The recent ruling by the Kuala Lumpur High Court that Bersih 2.0 is a lawful organisation brought about a lot of criticisms as well as support. The decision was seen as some form of victory for the coalition which have always been painted with a negative light, especially among MPs of BN (Barisan Nasional).
In fact, it has always been regarded as an outlaw organisation and the ruling means that it will be able to hold more events and activities. However, it does not mean that Bersih will now go all out to hold more demonstrations and assemblies just because they can.
The issue of public assemblies would now take a back seat because of the fact that it is actually allowed under the new law. The issue is more on whether the police will be taken to task and to held responsible for any injuries and particularly damages. In fact, when the police went all out to curb protestors of Bersih 2.0, the government essentially violated the Federal Constitution’s Article 10.
This guarantees every Malaysian the right to ‘freedom of speech, assembly and association’ which in light of the ruling means that the government should be responsible for the damage and injuries caused.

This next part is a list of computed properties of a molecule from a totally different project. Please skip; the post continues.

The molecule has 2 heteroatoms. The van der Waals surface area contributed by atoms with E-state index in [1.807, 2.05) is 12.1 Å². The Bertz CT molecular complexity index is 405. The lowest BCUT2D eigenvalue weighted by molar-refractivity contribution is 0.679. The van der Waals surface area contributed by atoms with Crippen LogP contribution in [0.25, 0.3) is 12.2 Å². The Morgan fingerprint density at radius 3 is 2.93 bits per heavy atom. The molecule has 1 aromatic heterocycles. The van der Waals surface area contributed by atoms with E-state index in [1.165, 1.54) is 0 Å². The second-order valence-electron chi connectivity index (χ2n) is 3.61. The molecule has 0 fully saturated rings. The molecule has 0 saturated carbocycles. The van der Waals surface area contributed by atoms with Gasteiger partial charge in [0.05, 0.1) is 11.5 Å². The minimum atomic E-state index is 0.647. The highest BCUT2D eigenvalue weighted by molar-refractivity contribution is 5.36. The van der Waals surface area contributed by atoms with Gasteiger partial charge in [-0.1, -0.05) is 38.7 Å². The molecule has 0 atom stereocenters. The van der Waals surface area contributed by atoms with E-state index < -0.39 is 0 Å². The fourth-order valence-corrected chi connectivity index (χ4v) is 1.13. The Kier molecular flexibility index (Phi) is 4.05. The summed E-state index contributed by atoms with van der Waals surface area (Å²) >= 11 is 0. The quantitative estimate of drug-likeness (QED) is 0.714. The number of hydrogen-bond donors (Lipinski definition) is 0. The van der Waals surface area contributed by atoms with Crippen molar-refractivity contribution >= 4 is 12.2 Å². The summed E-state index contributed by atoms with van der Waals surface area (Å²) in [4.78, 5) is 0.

If Article 10 is invoked and upheld, Bersih is very much a legal entity. Having said that, declaring the legality of Bersih must not be confused with the issue of freedom to assembly as they are 2 totally different issues altogether.
Some has argued that the decision by the court does not mean that it is now legal to hold any form of demonstration. Hence, every group which wants to hold any form of assembly would still need to adhere to the recently passed Peaceful Assemblies Act which permits the event but with the guidelines and regulations imposed by the authorities.